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July 18 , 2010

Pentagon criticized for troop survey on DADT repeal

Washington, D.C.--The Pentagon found itself the target of sharp criticism last week after distributing a survey to 400,000 service members about ending �don�t ask, don�t tell.�� Gay civil rights advocates said the poll uses biased language and focuses too much on how soldiers feel about the idea of showering with LGBT troops.

Some of the questions in the survey were leaked to the press, and proponents of ending the military�s �don�t ask, don�t tell� policy said they seemed strongly biased in favor of retaining the gay ban.

One question, for instance, asks, �If don�t ask, don�t tell is repealed and you are working with a service member in your immediate unit who has said he or she is gay or lesbian, how would that affect your own ability to fulfill your mission during combat?�

The 103-question survey also uses the term �homosexual� seven times. Previous studies have shown that the word more often engenders a negative response in surveys than when the terms �gay� and �lesbian� are used.

While some LGBT military advocacy groups urge service members to not participate in the survey for fear of being discharged for being gay, Servicemembers United executive director Alexander Nicholson said, �Servicemembers United encourages all gay and lesbian active duty troops who received the survey to take this important opportunity to provide their views. We especially encourage gay and lesbian troops to take advantage of the opportunity at the end of the survey to participate in a confidential chat about issues related to being gay or lesbian in the U.S. military.�

�While Servicemembers United remains concerned about unintentional bias in the question working within this survey, we are satisfied that sufficient measures are in place to protect the confidentiality of any gay and lesbian servicemember who would like to fully and honestly participate in this survey,� he continued.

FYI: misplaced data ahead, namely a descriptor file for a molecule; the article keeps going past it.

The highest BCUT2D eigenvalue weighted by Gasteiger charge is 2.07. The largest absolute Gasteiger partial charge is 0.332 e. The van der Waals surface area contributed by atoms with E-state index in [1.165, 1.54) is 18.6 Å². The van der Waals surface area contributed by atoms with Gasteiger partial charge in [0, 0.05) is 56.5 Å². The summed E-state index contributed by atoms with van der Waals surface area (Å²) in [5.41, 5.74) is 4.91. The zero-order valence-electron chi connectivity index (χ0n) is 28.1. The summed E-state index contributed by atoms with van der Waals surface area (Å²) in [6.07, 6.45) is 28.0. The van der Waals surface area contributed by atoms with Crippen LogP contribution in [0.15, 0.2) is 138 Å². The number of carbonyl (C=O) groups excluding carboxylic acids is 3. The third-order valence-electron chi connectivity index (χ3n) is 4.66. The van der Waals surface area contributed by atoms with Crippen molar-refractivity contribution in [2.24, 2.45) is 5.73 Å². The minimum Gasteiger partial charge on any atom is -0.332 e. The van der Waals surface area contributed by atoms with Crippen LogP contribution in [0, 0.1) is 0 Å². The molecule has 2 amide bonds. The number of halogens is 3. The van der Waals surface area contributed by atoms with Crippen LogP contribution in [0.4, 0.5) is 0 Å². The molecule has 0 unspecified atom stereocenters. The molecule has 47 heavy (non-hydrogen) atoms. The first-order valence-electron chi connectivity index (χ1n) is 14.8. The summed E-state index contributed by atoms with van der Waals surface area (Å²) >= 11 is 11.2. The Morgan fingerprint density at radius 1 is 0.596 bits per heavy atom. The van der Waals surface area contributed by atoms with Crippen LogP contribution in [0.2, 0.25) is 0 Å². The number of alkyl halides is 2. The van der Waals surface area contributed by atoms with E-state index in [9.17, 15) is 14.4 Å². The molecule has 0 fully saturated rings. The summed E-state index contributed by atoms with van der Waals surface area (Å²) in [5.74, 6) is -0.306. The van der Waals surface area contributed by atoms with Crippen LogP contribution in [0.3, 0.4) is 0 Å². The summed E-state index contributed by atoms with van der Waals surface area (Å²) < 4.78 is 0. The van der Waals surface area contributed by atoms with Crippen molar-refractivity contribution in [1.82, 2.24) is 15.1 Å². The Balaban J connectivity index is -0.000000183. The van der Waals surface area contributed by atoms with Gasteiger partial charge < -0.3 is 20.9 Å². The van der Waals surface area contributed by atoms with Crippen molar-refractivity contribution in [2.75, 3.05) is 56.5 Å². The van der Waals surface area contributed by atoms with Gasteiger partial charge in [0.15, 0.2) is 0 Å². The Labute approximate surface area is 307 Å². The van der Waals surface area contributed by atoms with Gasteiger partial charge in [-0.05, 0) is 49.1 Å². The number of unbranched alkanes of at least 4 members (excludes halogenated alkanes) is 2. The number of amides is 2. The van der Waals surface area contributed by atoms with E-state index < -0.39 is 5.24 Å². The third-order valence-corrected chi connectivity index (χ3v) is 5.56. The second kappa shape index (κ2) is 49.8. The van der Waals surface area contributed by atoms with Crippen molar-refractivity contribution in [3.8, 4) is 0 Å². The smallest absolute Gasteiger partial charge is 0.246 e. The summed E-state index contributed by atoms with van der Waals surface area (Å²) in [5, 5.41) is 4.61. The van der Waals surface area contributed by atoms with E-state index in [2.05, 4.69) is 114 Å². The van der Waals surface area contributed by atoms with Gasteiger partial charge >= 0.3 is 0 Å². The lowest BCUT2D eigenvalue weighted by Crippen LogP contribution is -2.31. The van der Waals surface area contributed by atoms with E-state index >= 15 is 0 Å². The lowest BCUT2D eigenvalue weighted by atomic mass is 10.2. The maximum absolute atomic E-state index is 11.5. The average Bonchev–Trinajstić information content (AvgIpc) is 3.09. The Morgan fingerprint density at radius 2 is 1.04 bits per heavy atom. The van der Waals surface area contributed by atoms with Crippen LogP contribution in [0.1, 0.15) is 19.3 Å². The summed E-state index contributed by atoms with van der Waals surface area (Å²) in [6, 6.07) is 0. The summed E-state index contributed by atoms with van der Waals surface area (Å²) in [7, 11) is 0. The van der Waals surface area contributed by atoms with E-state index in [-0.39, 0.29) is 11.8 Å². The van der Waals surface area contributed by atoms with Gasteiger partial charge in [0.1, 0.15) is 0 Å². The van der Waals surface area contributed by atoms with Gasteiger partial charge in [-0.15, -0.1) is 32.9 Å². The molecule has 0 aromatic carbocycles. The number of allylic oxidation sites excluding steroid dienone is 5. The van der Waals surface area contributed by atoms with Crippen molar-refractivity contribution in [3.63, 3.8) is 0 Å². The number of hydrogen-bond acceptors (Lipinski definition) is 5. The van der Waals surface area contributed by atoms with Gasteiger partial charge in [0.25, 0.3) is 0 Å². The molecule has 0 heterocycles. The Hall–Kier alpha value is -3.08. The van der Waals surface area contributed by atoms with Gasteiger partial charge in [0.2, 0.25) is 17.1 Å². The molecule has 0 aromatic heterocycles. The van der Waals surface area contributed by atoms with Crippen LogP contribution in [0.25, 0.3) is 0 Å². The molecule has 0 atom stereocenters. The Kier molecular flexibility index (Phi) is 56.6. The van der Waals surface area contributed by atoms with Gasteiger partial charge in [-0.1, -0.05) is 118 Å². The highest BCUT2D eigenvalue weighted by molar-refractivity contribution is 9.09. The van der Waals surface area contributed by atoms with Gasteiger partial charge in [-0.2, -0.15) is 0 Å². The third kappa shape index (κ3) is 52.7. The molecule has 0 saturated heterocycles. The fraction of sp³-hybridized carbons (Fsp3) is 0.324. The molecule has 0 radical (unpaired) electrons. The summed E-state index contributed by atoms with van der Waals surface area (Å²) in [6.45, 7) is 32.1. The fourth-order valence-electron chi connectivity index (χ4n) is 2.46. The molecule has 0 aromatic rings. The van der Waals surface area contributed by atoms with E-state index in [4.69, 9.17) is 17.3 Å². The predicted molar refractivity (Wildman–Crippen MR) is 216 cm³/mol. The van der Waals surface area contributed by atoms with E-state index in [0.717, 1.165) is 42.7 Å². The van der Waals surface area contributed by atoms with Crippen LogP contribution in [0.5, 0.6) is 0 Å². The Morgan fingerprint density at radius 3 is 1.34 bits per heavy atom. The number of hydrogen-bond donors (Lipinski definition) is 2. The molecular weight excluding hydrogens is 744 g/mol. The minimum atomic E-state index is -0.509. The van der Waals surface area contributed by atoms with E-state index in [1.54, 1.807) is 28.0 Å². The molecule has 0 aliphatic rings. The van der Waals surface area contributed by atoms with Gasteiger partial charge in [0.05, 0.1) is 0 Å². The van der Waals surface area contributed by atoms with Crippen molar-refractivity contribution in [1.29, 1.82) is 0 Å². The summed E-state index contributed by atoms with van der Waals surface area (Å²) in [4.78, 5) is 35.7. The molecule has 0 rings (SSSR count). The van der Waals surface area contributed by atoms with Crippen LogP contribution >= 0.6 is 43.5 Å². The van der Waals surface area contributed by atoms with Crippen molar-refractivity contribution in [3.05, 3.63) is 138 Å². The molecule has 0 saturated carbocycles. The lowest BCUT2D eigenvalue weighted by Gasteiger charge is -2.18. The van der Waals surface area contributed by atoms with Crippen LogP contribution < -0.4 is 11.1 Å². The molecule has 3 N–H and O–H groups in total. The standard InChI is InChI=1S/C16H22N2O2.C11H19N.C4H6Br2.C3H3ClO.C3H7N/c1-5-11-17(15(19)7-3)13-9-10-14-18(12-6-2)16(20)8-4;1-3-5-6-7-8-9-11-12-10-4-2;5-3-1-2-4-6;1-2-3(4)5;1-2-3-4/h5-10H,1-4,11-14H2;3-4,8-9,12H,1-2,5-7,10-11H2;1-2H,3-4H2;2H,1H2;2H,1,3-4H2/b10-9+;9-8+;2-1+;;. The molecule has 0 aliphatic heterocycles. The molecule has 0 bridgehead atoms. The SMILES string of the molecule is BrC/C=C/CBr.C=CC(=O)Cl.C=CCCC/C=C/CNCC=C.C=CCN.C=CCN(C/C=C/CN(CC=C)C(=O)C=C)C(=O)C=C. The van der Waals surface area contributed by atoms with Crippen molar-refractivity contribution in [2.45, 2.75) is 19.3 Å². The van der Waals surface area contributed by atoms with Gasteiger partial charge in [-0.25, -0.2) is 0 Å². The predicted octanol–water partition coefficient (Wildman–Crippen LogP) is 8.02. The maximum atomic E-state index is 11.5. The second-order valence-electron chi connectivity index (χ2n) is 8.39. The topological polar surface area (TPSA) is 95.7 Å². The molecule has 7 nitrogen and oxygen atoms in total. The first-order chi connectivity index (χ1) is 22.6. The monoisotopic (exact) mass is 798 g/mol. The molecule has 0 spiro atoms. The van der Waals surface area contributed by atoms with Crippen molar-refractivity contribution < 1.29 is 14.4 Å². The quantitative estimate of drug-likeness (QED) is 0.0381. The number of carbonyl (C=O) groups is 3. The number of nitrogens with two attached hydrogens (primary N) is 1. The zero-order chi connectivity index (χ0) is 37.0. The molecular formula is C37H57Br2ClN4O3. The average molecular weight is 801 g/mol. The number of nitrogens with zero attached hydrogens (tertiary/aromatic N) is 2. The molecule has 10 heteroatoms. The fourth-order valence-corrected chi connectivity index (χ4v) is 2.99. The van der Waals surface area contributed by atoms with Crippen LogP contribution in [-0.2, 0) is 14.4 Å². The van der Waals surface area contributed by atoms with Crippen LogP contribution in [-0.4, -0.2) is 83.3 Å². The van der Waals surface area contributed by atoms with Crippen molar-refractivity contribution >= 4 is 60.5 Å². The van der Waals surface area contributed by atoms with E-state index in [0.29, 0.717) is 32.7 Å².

Pentagon spokesman Geoff Morrell defended the survey in a conference call with members of the press, saying that the questions were developed by the private contractor Westat. He also said that the questions about sleeping arrangements and showers had come up in conversations with troops, so they were included on the survey.

Morrell also said that all seven of the questions that used the term �homosexual� were simple yes-or-no questions, while all of the ones using a five-point scale for the answer used the term �gay or lesbian.�

Unfortunately for Morrell, he had to issue a statement all but retracting one of his answers after LGBT political blogger John Aravosis and others pointed out that Morrell�s reply indicated that the military might segregate gay and lesbian personnel in separate facilities.

Aravosis pointed to the statement, �We think it would be irresponsible to conduct a survey that didn�t try to address these types of things. Because when DADT is repealed, we will have to determine if there are any challenges in those particular areas, any adjustments that need to be made in terms of how we educate the force to handle those situations, or perhaps even facility adjustments that need to be made to deal with those scenarios.�

Morrell told CBS News that his statement referred to things like shower curtains, not separate barracks and showers for gay and lesbian troops.

�No one is talking about segregating gay servicemembers from straight servicemembers,� he said. �We don�t know that any adjustment will have to be made, but in the event that�s a recommendation from the review group, it would not result in any �separate but equal� facilities.�

The survey is part of the Pentagon�s study of DADT repeal, which is due by December. The study was ordered by Secretary of Defense Robert Gates as part of the process of repealing the policy, which was one of President Barack Obama�s campaign priorities.

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